All of that lead to what appears to be the driving engine of the series — the kidnapping of Leia Organa put into motion by the Inquisitor Third Sister, also known as Reva. Throughout the episode we see Reva bristling under the thumb of the Grand Inquisitor. We see her ruthlessness in trying to get the information she seeks and her quest for power. As always, Dark Side Force users struggle to get along (it’s why the Sith follow the rule of two), so it’s no surprises the Inquisitors don’t necessarily play nice with each other. Reva, it is alluded to in the next episode, came from nothing (or as the Grand Inquisitor puts it, from the gutter). So she thirsts for power and recognition and she sees a path to it — Obi-Wan Kenobi.

It seems she has been dogged in her determination to find Kenobi to please Lord Vader. However, the Grand Inquisitor tells her to drop this quixotic quest early in this episode. Of course, if she followed that edict there would be no series, so she disobeys and hires bounty hunters to kidnap Leia in an effort to draw Kenobi out after discovering the connection between Bail Organa and Kenobi in the archives.

Once the Organas realize Leia has been taken, they reach out to Obi-Wan and he is initially hesitant. He tries to hide behind his duty to watch over Luke, but Bail reminds him that Leia is just as important. Obi-Wan tries to encourage them to seek out any other resource, believing that to be what would be best for Leia and the most likely to result in her safe return. He even goes so far as to tell him to find someone else. However, Bail Organa is not so easily deterred and he travels to Tatooine to plead his case once more and encourage Obi-Wan that there is no one else he trusts to save his daughter. He implores Obi-Wan to engage in “one last fight” and that while Obi-Wan has made mistakes in the past he needs to move on and be done with. That he couldn’t save Anakin, but he can save his daughter.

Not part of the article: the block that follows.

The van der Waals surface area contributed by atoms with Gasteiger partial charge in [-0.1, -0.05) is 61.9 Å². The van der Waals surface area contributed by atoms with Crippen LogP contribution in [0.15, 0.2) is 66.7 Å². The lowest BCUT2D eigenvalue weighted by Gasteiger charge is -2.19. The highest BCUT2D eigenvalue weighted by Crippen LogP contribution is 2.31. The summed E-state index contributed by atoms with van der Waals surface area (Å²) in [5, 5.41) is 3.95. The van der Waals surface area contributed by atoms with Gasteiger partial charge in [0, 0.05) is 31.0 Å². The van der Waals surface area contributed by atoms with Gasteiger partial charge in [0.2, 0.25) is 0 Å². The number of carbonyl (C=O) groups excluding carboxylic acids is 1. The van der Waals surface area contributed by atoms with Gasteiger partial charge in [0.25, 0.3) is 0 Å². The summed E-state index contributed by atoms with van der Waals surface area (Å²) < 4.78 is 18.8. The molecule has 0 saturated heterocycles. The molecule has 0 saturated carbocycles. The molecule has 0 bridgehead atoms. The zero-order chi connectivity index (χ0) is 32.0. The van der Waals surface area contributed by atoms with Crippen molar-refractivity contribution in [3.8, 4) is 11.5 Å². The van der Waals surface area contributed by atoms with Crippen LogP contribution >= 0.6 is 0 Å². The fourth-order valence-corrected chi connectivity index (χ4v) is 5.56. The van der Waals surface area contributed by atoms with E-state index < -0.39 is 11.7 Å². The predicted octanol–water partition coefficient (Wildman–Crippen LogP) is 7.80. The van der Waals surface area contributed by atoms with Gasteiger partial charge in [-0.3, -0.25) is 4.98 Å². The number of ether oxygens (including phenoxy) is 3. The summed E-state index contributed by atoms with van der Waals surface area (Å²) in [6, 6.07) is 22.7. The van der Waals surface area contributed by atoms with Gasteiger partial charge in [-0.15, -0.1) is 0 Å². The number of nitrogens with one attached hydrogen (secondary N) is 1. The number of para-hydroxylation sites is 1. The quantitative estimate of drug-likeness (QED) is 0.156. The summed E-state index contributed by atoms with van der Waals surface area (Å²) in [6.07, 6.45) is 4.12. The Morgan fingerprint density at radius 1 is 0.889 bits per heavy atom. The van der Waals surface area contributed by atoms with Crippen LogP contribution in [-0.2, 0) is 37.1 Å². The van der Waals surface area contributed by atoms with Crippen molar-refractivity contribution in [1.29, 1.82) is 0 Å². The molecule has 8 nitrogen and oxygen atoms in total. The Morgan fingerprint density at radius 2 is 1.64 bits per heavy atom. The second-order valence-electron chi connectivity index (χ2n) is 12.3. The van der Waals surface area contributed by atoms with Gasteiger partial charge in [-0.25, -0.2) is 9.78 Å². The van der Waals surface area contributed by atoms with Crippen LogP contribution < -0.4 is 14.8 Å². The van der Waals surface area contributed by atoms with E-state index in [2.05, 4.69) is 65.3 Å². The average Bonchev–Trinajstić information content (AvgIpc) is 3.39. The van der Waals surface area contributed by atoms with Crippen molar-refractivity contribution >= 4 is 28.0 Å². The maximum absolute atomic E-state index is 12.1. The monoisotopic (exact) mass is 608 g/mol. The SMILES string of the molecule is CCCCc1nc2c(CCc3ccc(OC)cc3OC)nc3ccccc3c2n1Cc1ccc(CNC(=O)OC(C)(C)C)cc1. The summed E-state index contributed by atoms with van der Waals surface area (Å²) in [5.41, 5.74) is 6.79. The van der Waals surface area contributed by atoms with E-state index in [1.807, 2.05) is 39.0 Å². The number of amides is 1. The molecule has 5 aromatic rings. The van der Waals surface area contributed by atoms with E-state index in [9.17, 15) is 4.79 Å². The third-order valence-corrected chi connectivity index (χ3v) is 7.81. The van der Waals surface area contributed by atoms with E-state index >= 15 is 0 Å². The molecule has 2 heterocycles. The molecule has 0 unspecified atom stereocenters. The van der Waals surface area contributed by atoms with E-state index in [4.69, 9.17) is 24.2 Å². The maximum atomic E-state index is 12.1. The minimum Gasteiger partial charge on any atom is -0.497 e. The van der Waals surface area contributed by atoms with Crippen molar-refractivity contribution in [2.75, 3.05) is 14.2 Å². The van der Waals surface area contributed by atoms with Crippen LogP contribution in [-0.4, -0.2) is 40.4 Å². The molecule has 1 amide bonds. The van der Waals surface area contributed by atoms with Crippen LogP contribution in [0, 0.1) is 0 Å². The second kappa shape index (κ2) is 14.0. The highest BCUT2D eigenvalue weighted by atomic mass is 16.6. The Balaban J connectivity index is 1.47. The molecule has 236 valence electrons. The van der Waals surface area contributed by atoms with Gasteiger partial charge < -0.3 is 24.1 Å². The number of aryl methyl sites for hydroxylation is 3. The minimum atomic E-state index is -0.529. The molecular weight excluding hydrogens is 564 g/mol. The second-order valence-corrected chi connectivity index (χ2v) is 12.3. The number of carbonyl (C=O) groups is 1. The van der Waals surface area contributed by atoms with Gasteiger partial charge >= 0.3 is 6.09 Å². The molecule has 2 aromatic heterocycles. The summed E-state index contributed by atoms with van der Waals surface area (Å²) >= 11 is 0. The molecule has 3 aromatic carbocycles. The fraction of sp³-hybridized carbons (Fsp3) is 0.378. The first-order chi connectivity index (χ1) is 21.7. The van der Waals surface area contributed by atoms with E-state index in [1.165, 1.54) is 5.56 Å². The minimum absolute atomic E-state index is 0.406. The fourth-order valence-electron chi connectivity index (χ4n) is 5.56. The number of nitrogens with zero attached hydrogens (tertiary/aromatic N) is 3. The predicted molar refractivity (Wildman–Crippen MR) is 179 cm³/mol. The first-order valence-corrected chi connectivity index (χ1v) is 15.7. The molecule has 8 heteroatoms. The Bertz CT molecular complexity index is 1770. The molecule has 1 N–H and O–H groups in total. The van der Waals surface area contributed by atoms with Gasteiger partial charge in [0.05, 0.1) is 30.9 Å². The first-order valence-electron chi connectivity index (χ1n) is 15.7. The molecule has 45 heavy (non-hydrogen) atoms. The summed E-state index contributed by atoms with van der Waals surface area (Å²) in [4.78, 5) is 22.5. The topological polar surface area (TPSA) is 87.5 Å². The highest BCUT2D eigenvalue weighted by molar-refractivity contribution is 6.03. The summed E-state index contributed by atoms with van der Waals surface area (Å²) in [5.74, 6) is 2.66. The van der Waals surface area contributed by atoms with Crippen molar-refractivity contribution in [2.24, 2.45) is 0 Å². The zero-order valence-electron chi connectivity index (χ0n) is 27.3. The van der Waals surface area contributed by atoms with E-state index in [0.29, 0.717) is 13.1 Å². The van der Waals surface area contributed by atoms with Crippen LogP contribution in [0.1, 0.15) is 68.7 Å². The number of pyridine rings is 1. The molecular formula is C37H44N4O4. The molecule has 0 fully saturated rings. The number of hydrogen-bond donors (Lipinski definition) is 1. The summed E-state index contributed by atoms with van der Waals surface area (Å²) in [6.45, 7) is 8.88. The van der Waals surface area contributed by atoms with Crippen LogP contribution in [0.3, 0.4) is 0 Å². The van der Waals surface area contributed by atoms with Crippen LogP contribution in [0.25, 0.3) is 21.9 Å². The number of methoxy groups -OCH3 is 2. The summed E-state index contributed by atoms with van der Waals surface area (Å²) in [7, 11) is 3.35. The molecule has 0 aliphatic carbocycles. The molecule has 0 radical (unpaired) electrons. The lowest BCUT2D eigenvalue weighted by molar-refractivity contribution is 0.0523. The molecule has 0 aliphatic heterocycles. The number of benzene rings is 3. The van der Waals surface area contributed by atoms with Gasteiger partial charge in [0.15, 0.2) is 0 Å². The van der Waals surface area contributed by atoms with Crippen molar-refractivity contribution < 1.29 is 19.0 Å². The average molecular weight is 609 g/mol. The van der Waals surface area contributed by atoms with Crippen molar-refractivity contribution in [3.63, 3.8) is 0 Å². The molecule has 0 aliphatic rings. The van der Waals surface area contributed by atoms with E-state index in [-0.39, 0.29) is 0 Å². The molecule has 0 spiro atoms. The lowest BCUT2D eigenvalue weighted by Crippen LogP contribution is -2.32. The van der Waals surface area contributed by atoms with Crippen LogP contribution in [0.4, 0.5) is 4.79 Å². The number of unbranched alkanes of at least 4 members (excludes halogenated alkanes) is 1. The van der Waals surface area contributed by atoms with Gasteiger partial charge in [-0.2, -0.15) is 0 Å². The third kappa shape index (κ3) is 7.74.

The combination of this and Nari’s fate seem to push Obi-Wan back into the fight, and travels to the Dune Sea and digs up a box, a box containing two lightsabers — his and Anakin’s. He has one last moment of hesitation at the spaceport, but ultimately gets on his transport with the camera catching his lightsaber on his hip as the episode comes to a close.

Other thoughts:

  • “Rise of Skywalker” has wound up being quite divisive in the “Star Wars” community, but it was a nice bit of storytelling to have Obi-Wan bury the lightsabers in the sand in a manner similar to how Rey does with Luke and Leia’s sabers in “Rise of Skywalker.”
  • The series opened with a flashback to the Jedi Temple on the night of the purge. In that flashback, we see a group of younglings seemingly escape (no, Grogu was not seen with them). It will be interesting to see what role their older selves play going forward.
  • The acting in this episode was superb. McGregor and Smits effortlessly fall back into their characters. McGregor portrays Ben’s sullen defeatedness with aplomb and expertly conveys the guilt that still haunts Obi-Wan. Likewise, Smits gives off such warmth in his scenes with Leia along with understated grace and even playfulness. And the young actress who plays Leia here, Vivien Lyra Blair, does an excellent job foreshadowing all the personality we know Leia will exhibit in the future.
  • Reva is a dynamic character — driven, cold, relentless. Moses Ingram commands the screen every time she is on it here and is frightening with her intensity and single-mindedness. It would be hard to come up with a worthy adversary for Obi-Wan but Reva is and I look forward to where the writers and Ingram take the character.
  • Bail Organa’s arrival on Tatooine was interesting in that we first see him from behind with his hood up. It’s interesting to consider that it was likely designed to be a misdirect with Qui-Gon Jinn in mind. Obi-Wan calls out to his master unsuccessfully earlier in the episode, so it appears the training he was given by Master Yoda to speak with Qui-Gon has yet to bear fruit.

Be sure to check back after every episode for my thoughts. If you have questions or just want to talk Star Wars, hit on me up on Twitter — my username is @a_silva32. May the Force be with you!